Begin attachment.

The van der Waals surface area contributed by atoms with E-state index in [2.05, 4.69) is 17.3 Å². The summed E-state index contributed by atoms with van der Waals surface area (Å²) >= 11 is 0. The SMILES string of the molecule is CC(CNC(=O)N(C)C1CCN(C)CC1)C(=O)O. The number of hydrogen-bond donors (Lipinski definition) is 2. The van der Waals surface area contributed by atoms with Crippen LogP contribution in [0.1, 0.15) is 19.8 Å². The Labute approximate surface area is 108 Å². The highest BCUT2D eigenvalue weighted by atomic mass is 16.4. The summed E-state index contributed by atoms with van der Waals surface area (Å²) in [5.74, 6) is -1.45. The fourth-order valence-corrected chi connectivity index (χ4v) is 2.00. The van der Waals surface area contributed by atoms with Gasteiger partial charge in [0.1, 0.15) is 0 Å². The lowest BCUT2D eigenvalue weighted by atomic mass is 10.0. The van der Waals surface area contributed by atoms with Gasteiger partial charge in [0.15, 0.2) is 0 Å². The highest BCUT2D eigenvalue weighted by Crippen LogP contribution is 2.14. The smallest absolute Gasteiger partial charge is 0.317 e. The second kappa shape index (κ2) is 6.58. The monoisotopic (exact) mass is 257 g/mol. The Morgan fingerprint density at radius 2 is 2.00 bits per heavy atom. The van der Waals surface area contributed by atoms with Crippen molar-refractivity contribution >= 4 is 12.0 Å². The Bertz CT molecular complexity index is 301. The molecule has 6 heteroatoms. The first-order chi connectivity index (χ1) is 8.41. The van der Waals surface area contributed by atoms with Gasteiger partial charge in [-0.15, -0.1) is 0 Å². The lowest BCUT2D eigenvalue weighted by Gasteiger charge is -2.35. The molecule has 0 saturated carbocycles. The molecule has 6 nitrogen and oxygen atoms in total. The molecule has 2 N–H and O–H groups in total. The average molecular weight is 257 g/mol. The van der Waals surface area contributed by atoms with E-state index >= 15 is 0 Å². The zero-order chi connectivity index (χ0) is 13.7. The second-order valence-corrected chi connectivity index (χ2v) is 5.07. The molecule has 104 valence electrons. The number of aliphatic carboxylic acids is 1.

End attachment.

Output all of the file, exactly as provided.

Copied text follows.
The van der Waals surface area contributed by atoms with E-state index in [2.05, 4.69) is 17.3 Å². The summed E-state index contributed by atoms with van der Waals surface area (Å²) >= 11 is 0. The SMILES string of the molecule is CC(CNC(=O)N(C)C1CCN(C)CC1)C(=O)O. The number of hydrogen-bond donors (Lipinski definition) is 2. The van der Waals surface area contributed by atoms with Crippen LogP contribution in [0.1, 0.15) is 19.8 Å². The Labute approximate surface area is 108 Å². The highest BCUT2D eigenvalue weighted by atomic mass is 16.4. The summed E-state index contributed by atoms with van der Waals surface area (Å²) in [5.74, 6) is -1.45. The fourth-order valence-corrected chi connectivity index (χ4v) is 2.00. The van der Waals surface area contributed by atoms with Gasteiger partial charge in [0.1, 0.15) is 0 Å². The lowest BCUT2D eigenvalue weighted by atomic mass is 10.0. The van der Waals surface area contributed by atoms with Gasteiger partial charge in [0.15, 0.2) is 0 Å². The highest BCUT2D eigenvalue weighted by Crippen LogP contribution is 2.14. The smallest absolute Gasteiger partial charge is 0.317 e. The second kappa shape index (κ2) is 6.58. The monoisotopic (exact) mass is 257 g/mol. The Morgan fingerprint density at radius 2 is 2.00 bits per heavy atom. The van der Waals surface area contributed by atoms with Crippen molar-refractivity contribution >= 4 is 12.0 Å². The Bertz CT molecular complexity index is 301. The molecule has 6 heteroatoms. The first-order chi connectivity index (χ1) is 8.41. The van der Waals surface area contributed by atoms with Gasteiger partial charge in [-0.15, -0.1) is 0 Å². The lowest BCUT2D eigenvalue weighted by Gasteiger charge is -2.35. The molecule has 0 saturated carbocycles. The molecule has 6 nitrogen and oxygen atoms in total. The molecule has 2 N–H and O–H groups in total. The average molecular weight is 257 g/mol. The van der Waals surface area contributed by atoms with E-state index >= 15 is 0 Å². The zero-order chi connectivity index (χ0) is 13.7. The second-order valence-corrected chi connectivity index (χ2v) is 5.07. The molecule has 104 valence electrons. The number of aliphatic carboxylic acids is 1.